Jaisalmer Itinerary For 3 Days
Jaisalmer is a princely state in the Indian state of Rajasthan. Known as the “Golden City,” it’s defined by its yellow sandstone architecture that has been preserved for centuries. Thanks to its abundant golden dunes and town built with golden honey sandstones, Jaisalmer is truly “golden” everywhere. This charming city, which was once considered an off-beat travel destination, has steadily gained popularity among travelers partly due to Instagram and improved connectivity.
Rawal Jaisal founded Jaisalmer in the twelfth century. The historic area is still steeped in the past, and every corner of the city offers stunning architecture, a thriving culture, and centuries-old traditions. With its narrow streets packed with jostling crowds, quaint shops, and vibrant offerings, the city exudes an old-world charm. The Jaisalmer Fort, perched atop a three-peaked hill, looms over the town and is unquestionably the highlight of any visit to Jaisalmer. The magnificent dunes of the Thar desert are also easily accessible from Jaisalmer. From exploring the impressive Jain temples and Havelis to sleeping under the stars and learning about its intriguing past, Jaisalmer has plenty to keep you entertained. Within three days, you can easily visit the majority of the well-known sites in this small and compact city.
Jaisalmer Itinerary: Day 1
The itinerary for your first day will depend on when you get to Jaisalmer. Hopefully, you arrive by noon so that you have enough time to visit a couple of the popular Havelis, browse some local shops, and watch the sunset at Gadisar Lake. You can cap off the day by dining on a rooftop with spectacular views of the Jaisalmer Fort. Or perhaps take a foodie tour of the old city before retiring for the night.
1). Patwon ki Haveli, Jaisalmer
This is our first stop of the 3-day Jaisalmer Itinerary. Patwon ki Haveli is one of the three major havelis in Jaisalmer and cannot be skipped. It is a majestic cluster of 5 small Havelis that were built between 1800 and 1860 by Guman Chand Patwa, one for each of his sons. The Havelis has wooden ceilings, airy courtyards, beautiful arches, and 60 balconies carved with exquisite mirrorwork, murals, and paintings. Every Haveli has a unique style that sets it apart from the others. The interiors are as regal as the exteriors, and you will be impressed by the grandeur and architecture on display. A museum featuring rare artifacts, paintings, and furniture has been established in one of the Havelis.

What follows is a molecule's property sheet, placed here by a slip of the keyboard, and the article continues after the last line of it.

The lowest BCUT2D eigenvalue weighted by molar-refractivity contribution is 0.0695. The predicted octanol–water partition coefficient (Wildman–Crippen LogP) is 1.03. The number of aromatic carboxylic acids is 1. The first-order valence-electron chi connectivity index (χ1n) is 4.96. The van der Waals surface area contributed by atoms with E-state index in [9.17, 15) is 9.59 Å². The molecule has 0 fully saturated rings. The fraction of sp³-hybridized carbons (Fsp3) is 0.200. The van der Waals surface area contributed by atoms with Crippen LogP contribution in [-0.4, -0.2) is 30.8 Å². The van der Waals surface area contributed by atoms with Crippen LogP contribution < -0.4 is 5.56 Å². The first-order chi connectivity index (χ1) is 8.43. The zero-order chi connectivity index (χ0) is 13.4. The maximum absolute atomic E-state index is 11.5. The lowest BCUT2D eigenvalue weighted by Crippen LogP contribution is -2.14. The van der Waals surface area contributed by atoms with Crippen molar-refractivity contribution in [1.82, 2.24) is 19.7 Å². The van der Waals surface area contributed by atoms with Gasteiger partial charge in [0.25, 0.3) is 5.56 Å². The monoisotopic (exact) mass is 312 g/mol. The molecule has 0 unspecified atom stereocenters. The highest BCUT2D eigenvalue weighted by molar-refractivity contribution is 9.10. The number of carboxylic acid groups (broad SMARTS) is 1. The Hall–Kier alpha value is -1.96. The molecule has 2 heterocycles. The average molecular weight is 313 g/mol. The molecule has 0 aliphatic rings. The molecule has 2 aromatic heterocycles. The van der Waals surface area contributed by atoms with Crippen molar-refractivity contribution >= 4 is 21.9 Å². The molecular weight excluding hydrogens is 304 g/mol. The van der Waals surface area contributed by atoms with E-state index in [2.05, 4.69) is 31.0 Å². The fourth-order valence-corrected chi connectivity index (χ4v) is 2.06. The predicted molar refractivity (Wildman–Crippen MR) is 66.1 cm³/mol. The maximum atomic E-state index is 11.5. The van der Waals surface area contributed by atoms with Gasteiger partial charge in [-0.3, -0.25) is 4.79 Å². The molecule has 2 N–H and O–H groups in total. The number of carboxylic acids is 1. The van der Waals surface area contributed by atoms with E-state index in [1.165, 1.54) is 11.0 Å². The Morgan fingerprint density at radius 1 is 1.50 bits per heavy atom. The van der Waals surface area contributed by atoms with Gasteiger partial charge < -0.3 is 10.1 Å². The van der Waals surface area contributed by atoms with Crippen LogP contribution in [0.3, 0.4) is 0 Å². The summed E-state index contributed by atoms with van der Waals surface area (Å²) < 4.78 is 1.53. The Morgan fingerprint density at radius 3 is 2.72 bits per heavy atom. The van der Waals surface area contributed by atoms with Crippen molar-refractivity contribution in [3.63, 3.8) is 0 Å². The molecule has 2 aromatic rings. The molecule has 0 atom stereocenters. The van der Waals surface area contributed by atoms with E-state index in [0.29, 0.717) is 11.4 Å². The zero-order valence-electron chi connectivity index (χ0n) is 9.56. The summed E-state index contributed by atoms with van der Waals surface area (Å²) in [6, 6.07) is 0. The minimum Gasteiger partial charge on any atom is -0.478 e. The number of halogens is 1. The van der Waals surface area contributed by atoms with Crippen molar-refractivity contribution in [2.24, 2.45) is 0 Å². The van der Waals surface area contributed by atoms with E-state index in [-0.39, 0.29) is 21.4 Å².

Timing: 9 am to 5 pm
Time Required: 1 hour
Entry Tickets: Indians: Rs 20 Foreign Tourists Rs 100;
2). Nathmal ki Haveli, Jaisalmer
Our next stop is a short walk from Patwon ki Haveli. Maharaja Beri Sai commissioned Nathmal ki Haveli to serve as the residence of Prime Minister Diwan Mohata Nathmal, hence the name. The Haveli was built in 1885 by two Muslim brothers, and the architecture is an excellent blend of Islamic and Rajput architecture. Although not exact replicas, the two buildings share many similarities. The gorgeous paintings on the first floor, which were created with 1.5 kg of gold leaf, are the main attraction. You could get a glimpse of life in the bygone era by looking at the walls, which are engraved with images of horses, cattle, flora, etc.
Timing: 8 am to 7 pm
Time Required: 30 minutes
Entry Tickets: No Fees
3). Gadisar Lake, Jaisalmer
Let us now proceed to Gadisar Lake, which is located on the outskirts of Jaisalmer. The tranquil spot is one of Jaisalmer’s top attractions for spending an idyllic evening away from the crowded city and enjoying a spectacular sunset. Raja Rawal Jaiswal constructed Lake Gadisar in 1156 AD as a conservation reservoir. Water for the entire arid area used to come from this man-made oasis. Shallow ghats, Hindu shrines, and elegant cenotaphs surround the artificial lake. You can go boating, explore the sacred temples, and enjoy picturesque vistas of the lake and the nearby fort. Due to its proximity to the Bharatpur Bird Sanctuary, Gadisar Lake attracts a multitude of migratory and exotic bird species, making it a haven for bird enthusiasts during the winter months.